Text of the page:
5 Steps To Preserving News Clippings

5 Steps To Preserving News Clippings

One of the many important tasks that you frequently undertake during the course of genealogy is document and photo preservation. This can be quite intimidating; it need not be. You can do it to without special tools and without an exorbitant expense. I could write a whole book about it, and may in fact do just that in the near future. For today, I will just discuss newspaper clipping preservation. I will touch on it step-by-step and show how to get the most out of these factual archives.

5 Steps To Preserving News Clippings

The documents and photos that you have probably have a limited shelf life of less than 20 or 30 years without some form of preservation being practiced. Newspapers are typically printed on lower quality, high acidity pulp; typically having an even shorter lifespan. Light, air pollution, and humidity will cause the paper to decay and the ink to fade. There is a wide variety of levels that can be undertaken. At the one extreme, you can purchase fabulous state of the art archival materials from respected vendors such as Gaylord or Hollinger Metal Edge. However, if you are anything like me, the cost of these materials may be out of your everyday budget.

With a little bit of ingenuity and thought, you can afford to preserve your news clippings at more reasonable and moderate price. Consider the goals that an occupational archivist might seek to lengthen the durability of their artifacts. By following in their footsteps; using their methods as a guide, you ought to be able to duplicate some of their results. This is where intimidation sets in for myself. Personally, I always worried about destroying these rare news clippings. They are so fragile and I don't have the airtight chambers, special sprays or pastes to repair documents, or any of the same special handling tools. Oh dear, will I destroy these historical artifacts?

I got over this concern once I realized that if I did nothing, these documents and the information they contained would certainly be destroyed by time. I could not afford to wait until retirement decades from now; I could not wait until I had money or time. If I waited, documents like these news clippings would be too degraded to archive. The only way to save them was to engage now.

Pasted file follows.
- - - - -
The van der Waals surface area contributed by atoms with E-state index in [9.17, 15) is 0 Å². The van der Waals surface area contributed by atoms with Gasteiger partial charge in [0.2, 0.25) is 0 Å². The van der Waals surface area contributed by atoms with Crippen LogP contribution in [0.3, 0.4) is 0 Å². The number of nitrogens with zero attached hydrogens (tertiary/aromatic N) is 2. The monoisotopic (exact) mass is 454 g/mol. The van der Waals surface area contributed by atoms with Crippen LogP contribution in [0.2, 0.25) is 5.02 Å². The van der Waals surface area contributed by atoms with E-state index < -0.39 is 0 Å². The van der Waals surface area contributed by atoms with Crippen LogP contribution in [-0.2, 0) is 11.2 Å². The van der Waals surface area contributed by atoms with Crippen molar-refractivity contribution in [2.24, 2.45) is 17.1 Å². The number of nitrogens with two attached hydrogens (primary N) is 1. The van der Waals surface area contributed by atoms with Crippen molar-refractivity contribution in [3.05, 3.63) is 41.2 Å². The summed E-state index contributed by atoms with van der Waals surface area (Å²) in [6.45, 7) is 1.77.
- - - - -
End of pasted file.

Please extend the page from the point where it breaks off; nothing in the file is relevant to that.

You have to use whatever you have available.  If you have access to page protectors and can't find anything better, go ahead and use it.  If you only have access to old photo albums with duckies on the cover and cannot afford to buy a new binder or album, then use the ducky album.

Try to help your documents last longer; follow along with the goals of those occupational archivists. For example, if you have to use off-the-shelf retail page protectors and have a choice between acid and acid-free, pick the acid free.  If you have the ability use an acid-free backing board with it, that's great. If you can't afford to get acid-free backing boards, then using any cardstock from Staples to provide support to your document is probably better than nothing at all.

Special Note:  I have been told that transparent Scotch tape and sticky lamination can be very destructive to a newspaper. In some cases, they can cause more damage to a document then nothing at all. Be very judicious and try to consider alternatives before putting these onto your documents.

To give you a better idea about bootstrapping your newspaper clipping preservation, let me walk you through some steps of what I recently with an artifact.

Steps Taken In Preservation

1)  Get The Materials Together:  Plan out what you will need and what you have available before you start.  My artifact was an old newspaper clipping from the 1920s.  I did not have any photo holders or protective sleeves that were the right size.  I had some acid-free comic book bags and acid-free comic book backing boards.  This would be perfect for what I had in mind.

2)  Trim The Board To Size:  The news clipping would flop around inside the bag and possibly get damaged if I did not make the size more closely fit the document.  I cut the backing board down to a size that was appropriate to the clipping.

3) Fit Clipping And Board In Bag:  Carefully insert the news clipping and backing board into the corner of the bag.  Try to keep the clipping centered on the backing board while doing this.

4) Fold Bag Around Back Of Board:  Fold the bag around the back of the backing board, trying to keep the folds sharp; and the plastic in the front taut and uncreased..  At this point, you may find that you have a lot of excess bag in the back. Feel free to trim the excess plastic away.

5) Tape Bag Folds In Place:  Once you have the folds in place where you need them and you have forced as much air out as possible, tape the bag so that the folds remain in place.  This will help keep the document and the backing board from shifting.

 

Bonus Step - Transcribe and Save:  You can take your preserved document and move the data into another form.  Transcribe it into a file and save it.  You may also want to print out a hard copy of the transcription and keep it with the artifact.

By using the materials that you find and creating your own step-by-step process, you will hopefully now find preservation of those old news articles less intimidating. Do what you can do now; time waits for no document.

 

Useful Links:

http://www.archives.gov/preservation/holdings-maintenance/newspaper.html http://www.hollingermetaledge.com/ http://www.gaylord.com/